An Investigation of Gender Differences in Third-Graders’ Strategies for Solving Double-Column Addition

Dr Alice P. Wakefield
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The nature-nurture argument of girls not doing so well as boys in math persists. How early these differences show up and if teachers play any role in changing the outcome are of particular interest to elementary school math educators. This investigation examined both the students’ answers and the strategies they used to obtain their answers for double-column addition. The subjects were 22 third-graders from a Virginia Title I school and 24 third-graders from a private school. No conceptual differences were found between the two groups. However, when the combined group was divided by gender, significant differences were found for the choice of strategy used to solve the problem. A follow-up study between constructivist taught and traditionally taught third-grade math students is planned for May of 2006.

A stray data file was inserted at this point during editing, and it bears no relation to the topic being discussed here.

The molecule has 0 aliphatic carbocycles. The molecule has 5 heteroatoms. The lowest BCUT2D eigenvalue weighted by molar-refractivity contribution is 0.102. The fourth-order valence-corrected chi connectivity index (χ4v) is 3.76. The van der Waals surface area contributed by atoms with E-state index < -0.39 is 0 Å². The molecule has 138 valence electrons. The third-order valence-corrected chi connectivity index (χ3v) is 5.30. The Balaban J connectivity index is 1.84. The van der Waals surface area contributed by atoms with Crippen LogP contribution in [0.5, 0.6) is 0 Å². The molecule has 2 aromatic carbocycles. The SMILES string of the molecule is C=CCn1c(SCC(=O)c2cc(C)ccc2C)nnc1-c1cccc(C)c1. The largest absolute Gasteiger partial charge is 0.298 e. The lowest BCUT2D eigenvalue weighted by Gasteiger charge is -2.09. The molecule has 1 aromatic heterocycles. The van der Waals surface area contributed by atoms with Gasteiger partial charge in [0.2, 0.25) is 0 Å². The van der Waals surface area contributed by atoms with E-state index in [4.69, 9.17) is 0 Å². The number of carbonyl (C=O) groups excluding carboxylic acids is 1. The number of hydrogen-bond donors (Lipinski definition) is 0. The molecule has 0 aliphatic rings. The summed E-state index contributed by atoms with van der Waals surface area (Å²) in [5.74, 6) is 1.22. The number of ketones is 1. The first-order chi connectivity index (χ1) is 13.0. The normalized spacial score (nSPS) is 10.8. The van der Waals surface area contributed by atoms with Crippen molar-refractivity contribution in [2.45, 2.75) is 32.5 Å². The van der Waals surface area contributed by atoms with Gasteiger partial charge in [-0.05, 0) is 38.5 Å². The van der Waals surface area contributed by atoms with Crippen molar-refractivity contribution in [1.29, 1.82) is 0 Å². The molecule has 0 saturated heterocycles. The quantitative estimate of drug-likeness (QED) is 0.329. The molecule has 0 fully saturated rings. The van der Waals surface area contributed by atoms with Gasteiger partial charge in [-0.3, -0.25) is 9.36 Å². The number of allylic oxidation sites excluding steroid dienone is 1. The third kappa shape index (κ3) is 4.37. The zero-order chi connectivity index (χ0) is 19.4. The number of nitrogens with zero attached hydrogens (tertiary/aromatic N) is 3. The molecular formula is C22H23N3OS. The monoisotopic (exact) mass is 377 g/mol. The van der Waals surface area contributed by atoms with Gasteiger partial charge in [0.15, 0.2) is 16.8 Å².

Keywords: Gender Differences, Early Childhood Education, Elementary Education, Third Grade Math, Elementary Math Strategies
Stream: Other or Stream Unspecified
Presentation Type: Virtual Presentation in English
Paper: Investigating Gender Differences in Third-Graders’ Strategies for Solving Math Problems

Dr Alice P. Wakefield

Associate Professor of Early Childhood Education, Early Childhood, Special Education and Speech and Language Pathology, Old Dominion University
Norfolk, Virginia, USA

Early childhood teacher educator at Old Dominion University in Norfolk, Virginia, doctorate in Early Childhood Education from the University of Virginia. Extensive and current experience in elementary math instruction. Recipient of Virginia College Math Teacher of 2003 Award. Author of numerous articles in distinguished journals and anthologies on math, early education, reading and language arts instruction, as well as a popular math resource book for elementary school teachers. President of the Association for Constructivist Teaching, an international education organization. Evaluator of Head Start education component and consultant to many school districts. Worked in Qatar (Fulbright) and Japan (faculty exchange). Research interests in gender differences in math strategies.

Ref: I06P0313